Day of Silence is today at my school. Be sure to take a moment to think about those voices that are silenced daily by bullying, harassment and oppression. The LGBTQ community has made great strides towards equality but the fight has not been won yet. The fight for equality will never be over until every person of any orientation does not have to hide who they are. There will be no such thing as coming out of the closet because hetero-normality will no longer be the expectation. The expectation will be to love one another. To love without obstacle. To love without fear. To love without ceasing. One day we will love like that.
do NOT let the day of rage info spread. national moment of silence 2014 was organized first as a peaceful vigil, not a protest, not a rally. calling it a day of rage will incite violence. anonymous co-opted existing locations and is blatantly ruining the efforts of black activists to create a peaceful nationwide event
Hey everyone, Remembrance Day is coming up on the 11th of November here. Just a friendly that if you are in a public place, such as the mall for example, if the announcement for a Moment of Silence comes on, please please PLEASE respect it by stopping and standing still where you are. Please do not make any noise, or whisper and giggle to your friends while the bugle is playing. Pay your respects. It’s only two minutes of your time.
Today, hundreds of thousands of students across the world will take a symbolic vow of silence to support the thousands of LGBT youth who are silenced by bullying every day.
Silence has always been a powerful tool for change. When silence is casual and individual, it easily goes unnoticed. But when it is deliberate, strategic and occurring en masse, it’s difficult to miss. One day without speaking is difficult; a lifetime of silencing by bullying is unthinkable. That difference becomes blatantly visible today.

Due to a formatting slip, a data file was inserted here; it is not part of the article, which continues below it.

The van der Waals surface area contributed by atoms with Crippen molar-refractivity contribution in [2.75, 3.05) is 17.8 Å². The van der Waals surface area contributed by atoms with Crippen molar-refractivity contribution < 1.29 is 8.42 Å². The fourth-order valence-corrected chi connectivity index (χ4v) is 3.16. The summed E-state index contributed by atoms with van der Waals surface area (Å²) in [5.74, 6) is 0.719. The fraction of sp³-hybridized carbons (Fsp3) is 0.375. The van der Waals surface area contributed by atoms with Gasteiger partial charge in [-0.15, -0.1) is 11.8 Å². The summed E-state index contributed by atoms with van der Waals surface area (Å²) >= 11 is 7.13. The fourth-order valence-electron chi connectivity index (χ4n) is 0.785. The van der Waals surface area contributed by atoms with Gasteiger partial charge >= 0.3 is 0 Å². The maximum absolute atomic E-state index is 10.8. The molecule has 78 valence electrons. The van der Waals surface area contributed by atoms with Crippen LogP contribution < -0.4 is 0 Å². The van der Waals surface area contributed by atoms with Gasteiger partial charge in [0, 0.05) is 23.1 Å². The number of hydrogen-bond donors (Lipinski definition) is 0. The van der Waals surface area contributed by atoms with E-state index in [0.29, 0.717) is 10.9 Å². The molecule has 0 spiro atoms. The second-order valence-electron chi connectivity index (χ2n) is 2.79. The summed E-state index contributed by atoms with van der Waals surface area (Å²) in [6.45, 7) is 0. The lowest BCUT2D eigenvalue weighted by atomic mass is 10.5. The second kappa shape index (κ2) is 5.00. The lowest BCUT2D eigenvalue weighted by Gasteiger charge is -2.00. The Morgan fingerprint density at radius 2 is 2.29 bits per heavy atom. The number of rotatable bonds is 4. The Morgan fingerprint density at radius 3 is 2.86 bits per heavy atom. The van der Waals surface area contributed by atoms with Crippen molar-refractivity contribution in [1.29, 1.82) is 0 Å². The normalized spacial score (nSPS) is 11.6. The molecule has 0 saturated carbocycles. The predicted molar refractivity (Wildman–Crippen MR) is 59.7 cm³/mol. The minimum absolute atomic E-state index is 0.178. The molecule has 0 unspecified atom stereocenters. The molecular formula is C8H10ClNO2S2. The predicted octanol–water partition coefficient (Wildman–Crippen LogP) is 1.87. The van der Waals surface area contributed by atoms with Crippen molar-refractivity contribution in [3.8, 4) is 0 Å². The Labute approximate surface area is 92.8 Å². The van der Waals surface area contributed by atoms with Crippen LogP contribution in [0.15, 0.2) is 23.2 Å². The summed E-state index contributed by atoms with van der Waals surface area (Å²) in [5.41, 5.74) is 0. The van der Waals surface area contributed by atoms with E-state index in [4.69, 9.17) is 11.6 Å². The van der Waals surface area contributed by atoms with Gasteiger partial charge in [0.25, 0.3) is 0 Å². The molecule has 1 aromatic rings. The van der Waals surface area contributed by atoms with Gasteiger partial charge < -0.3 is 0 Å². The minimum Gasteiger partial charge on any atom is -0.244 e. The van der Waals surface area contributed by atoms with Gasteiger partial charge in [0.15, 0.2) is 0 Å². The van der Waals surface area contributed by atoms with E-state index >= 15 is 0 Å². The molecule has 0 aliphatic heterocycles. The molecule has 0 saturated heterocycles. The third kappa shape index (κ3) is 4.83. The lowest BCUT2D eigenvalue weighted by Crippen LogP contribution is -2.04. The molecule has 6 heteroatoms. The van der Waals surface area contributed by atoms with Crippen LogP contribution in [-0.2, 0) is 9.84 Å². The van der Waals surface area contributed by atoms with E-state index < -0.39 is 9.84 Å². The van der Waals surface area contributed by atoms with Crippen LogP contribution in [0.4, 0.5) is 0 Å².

Whether or not you’re participating in the Day of Silence today, it’s a valuable time to reflect on how each and every one of us can help make schools – and the world – safer for LGBT people. What are you doing today to help end the silence?
((It’s Day of Silence, everybody! I haven’t spoken a single word out loud all day. Did anyone else participate?
[The National Day of Silence is a day of action in which students across the country vow to take a form of silence to call attention to the silencing effect of anti-LGBT bullying and harassment in schools.]
I walked around School with rainbow duct tape over my mouth, so I decided that Jeff can have some rainbow tape as well. Have a good night everybody!))
Participated in theDay of Silence today- it meant a lot to me that so many people were supportive in my oath of silence. I had a few people who were hesitant but I think we were effective in getting our message across. We were able to bring awareness to the importance of LGBTQ issues on campus, and promote a general unity amongst the students and allies like myself.
Check out the website here for more information about this amazing organization, its history and impact.
Today, people across the country are silent to commemorate the silence that LGBTQ teens are faced with every day. This silence is the product of prejudice, hate, discrimination, and harassment that happens in schools, and on the streets every day. In an effort to end the silence, I stand with them today to make our message even louder.